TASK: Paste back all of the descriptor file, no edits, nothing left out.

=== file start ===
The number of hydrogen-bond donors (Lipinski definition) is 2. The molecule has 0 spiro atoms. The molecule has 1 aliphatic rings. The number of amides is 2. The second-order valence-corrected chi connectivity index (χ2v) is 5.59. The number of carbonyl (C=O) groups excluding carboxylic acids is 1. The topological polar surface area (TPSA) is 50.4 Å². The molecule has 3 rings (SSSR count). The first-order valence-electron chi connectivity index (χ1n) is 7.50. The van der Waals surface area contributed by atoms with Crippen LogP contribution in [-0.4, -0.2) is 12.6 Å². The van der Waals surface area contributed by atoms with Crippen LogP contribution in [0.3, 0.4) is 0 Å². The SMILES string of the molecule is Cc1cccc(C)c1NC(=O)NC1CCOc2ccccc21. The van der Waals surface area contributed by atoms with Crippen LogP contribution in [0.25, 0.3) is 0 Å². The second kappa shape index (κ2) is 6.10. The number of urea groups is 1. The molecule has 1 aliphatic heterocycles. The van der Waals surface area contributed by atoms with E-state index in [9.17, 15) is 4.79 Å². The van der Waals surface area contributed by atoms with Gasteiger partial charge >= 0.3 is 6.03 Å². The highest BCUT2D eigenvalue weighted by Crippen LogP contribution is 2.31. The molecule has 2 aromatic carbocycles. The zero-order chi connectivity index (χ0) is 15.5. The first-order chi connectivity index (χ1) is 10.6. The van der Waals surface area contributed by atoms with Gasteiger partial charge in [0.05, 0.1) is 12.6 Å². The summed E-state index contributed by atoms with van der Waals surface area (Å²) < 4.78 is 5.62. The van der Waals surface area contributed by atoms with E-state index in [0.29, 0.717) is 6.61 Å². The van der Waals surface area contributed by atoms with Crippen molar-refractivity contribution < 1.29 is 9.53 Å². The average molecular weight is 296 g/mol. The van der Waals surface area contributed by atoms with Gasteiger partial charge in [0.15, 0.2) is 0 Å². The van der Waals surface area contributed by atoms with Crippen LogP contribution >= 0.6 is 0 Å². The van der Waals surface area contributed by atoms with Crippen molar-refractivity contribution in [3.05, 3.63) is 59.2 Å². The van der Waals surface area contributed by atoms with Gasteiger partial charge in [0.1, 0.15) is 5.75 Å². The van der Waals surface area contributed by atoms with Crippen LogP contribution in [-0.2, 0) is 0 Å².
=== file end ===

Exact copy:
The number of hydrogen-bond donors (Lipinski definition) is 2. The molecule has 0 spiro atoms. The molecule has 1 aliphatic rings. The number of amides is 2. The second-order valence-corrected chi connectivity index (χ2v) is 5.59. The number of carbonyl (C=O) groups excluding carboxylic acids is 1. The topological polar surface area (TPSA) is 50.4 Å². The molecule has 3 rings (SSSR count). The first-order valence-electron chi connectivity index (χ1n) is 7.50. The van der Waals surface area contributed by atoms with Crippen LogP contribution in [-0.4, -0.2) is 12.6 Å². The van der Waals surface area contributed by atoms with Crippen LogP contribution in [0.3, 0.4) is 0 Å². The SMILES string of the molecule is Cc1cccc(C)c1NC(=O)NC1CCOc2ccccc21. The van der Waals surface area contributed by atoms with Crippen LogP contribution in [0.25, 0.3) is 0 Å². The second kappa shape index (κ2) is 6.10. The number of urea groups is 1. The molecule has 1 aliphatic heterocycles. The van der Waals surface area contributed by atoms with E-state index in [9.17, 15) is 4.79 Å². The van der Waals surface area contributed by atoms with Gasteiger partial charge >= 0.3 is 6.03 Å². The highest BCUT2D eigenvalue weighted by Crippen LogP contribution is 2.31. The molecule has 2 aromatic carbocycles. The zero-order chi connectivity index (χ0) is 15.5. The first-order chi connectivity index (χ1) is 10.6. The van der Waals surface area contributed by atoms with Gasteiger partial charge in [0.05, 0.1) is 12.6 Å². The summed E-state index contributed by atoms with van der Waals surface area (Å²) < 4.78 is 5.62. The van der Waals surface area contributed by atoms with E-state index in [0.29, 0.717) is 6.61 Å². The van der Waals surface area contributed by atoms with Crippen molar-refractivity contribution < 1.29 is 9.53 Å². The average molecular weight is 296 g/mol. The van der Waals surface area contributed by atoms with Gasteiger partial charge in [0.15, 0.2) is 0 Å². The van der Waals surface area contributed by atoms with Crippen LogP contribution >= 0.6 is 0 Å². The van der Waals surface area contributed by atoms with Crippen molar-refractivity contribution in [3.05, 3.63) is 59.2 Å². The van der Waals surface area contributed by atoms with Gasteiger partial charge in [0.1, 0.15) is 5.75 Å². The van der Waals surface area contributed by atoms with Crippen LogP contribution in [-0.2, 0) is 0 Å².